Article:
22 September 2006: Goetz and Goetz, The Heiress

Shaw Festival, Niagara-on-the-Lake. Royal George Theatre. Adapted by Ruth Goetz and Augustus Goetz from Henry James’s novella Washington Square. Directed by Joseph Ziegler

There are continuing speculations as to why Henry James, who loved the theatre so well and wrote about it critically in so astute and committed a way, was never able to write plays with even moderate success — and why other, usually much lesser dramatists (though sometimes first-rate composers such as Benjamin Britten) were able to adapt James’s novels so successfully to the stage. One of the prime examples of this conundrum is the Goetzes’ The Heiress, adapted from James’s Washington Square into a rather old-fashioned but distinctly playable full-length play about a young woman, an heiress, who falls in love with a poverty-stricken young man, is jilted by him because she is willing to forgo a large inheritance from her disapproving father in favor of a small inheritance from her dead mother and a love match, and, when he comes back after her father’s death and she is now in full possession of both piles of money, turns the tables on him and bolts her door against him forever more.

There is something very unsubtle about this. I don’t just mean the action, which is nicely distilled into a neatly functional two-act drama and progresses smoothly from beginning to end. There’s something about the dialogue, which sounds terribly un-Jamesian — much too meat-and-potato-ish, functional to a fault, and happily unencumbered by the heavily adverbial modification and syn­tactical mazes that characterize a Jamesian narrator’s cobweb paragraph. It is all quite clearly and simply articulated. When the father, Doctor Austin Sloper, admits to Lavinia, his sister, that he still is mindful of the fact that his daughter Catherine killed her mother coming into the world, he says just that, in so many — or few — words. Linguistically it is very much an un-Jamesean, workaday world.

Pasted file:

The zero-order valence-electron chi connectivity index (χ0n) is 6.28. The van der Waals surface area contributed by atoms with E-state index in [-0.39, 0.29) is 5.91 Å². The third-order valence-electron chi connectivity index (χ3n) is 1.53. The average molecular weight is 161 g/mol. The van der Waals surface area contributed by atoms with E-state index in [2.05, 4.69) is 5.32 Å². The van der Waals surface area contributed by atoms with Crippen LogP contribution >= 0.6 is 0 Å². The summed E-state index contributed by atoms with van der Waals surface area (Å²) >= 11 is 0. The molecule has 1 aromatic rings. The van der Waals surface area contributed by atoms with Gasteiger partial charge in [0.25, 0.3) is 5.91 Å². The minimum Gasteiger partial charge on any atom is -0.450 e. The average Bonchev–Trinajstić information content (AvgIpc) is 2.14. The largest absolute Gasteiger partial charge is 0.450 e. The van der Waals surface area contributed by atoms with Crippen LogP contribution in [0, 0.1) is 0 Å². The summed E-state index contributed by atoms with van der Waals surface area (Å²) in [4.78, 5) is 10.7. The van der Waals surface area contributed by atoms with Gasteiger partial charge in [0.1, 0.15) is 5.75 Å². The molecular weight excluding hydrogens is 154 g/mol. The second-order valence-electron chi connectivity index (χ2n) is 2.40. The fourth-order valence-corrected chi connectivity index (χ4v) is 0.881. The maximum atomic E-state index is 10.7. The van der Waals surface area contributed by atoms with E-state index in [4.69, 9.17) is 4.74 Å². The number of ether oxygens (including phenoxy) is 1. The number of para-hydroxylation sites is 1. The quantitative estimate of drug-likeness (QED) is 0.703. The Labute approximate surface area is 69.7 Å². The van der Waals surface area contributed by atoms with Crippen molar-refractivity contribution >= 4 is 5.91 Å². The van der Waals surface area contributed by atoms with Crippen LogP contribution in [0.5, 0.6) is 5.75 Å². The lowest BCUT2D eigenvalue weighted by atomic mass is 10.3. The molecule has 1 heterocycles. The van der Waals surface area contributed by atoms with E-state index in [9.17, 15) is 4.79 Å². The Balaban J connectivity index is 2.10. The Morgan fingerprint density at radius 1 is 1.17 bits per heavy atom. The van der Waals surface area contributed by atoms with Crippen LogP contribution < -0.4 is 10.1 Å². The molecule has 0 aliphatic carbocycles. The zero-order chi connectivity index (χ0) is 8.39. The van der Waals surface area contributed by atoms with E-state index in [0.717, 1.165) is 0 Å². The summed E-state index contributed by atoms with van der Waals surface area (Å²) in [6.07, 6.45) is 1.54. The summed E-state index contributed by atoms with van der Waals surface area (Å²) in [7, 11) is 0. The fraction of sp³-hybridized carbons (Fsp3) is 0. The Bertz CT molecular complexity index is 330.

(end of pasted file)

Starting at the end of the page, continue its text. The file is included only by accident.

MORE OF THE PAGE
What saves the play, then, from the irredeemably prosaic are two things, both much to the point: James’s clear idea of an action culminating in that very satisfy­ing, though sadly final, bolting of the door against the adventurer, and James’s own astute insights into the psyches of his characters. If you can construct a clear, flowing dramatic action no longer than two-and-a-half or three hours in playing time out of a novel that requires a day or more to read, and if in addition you can translate those sharp, penetrating insights into character by a combination of lin­guistic and physical means, then you will produce a highly interesting and, on a basic level, satisfying play that people will pay to come to see. That is what the Goetzes did, and the history of the play in the theatre, on both sides of the Atlan­tic, tells the story of that success.

I was held by this play, and the actress playing the title character, Catherine Sloper, did her job almost unobtrusively but very well. There was almost nothing Jamesean about the performances of the production as a whole — and finally it didn’t matter a jot. Such is the magic of the theatre.


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An American Playgoer at Home by Joseph Donohue is licensed under a Creative Commons Attribution 4.0 International License, except where otherwise noted.

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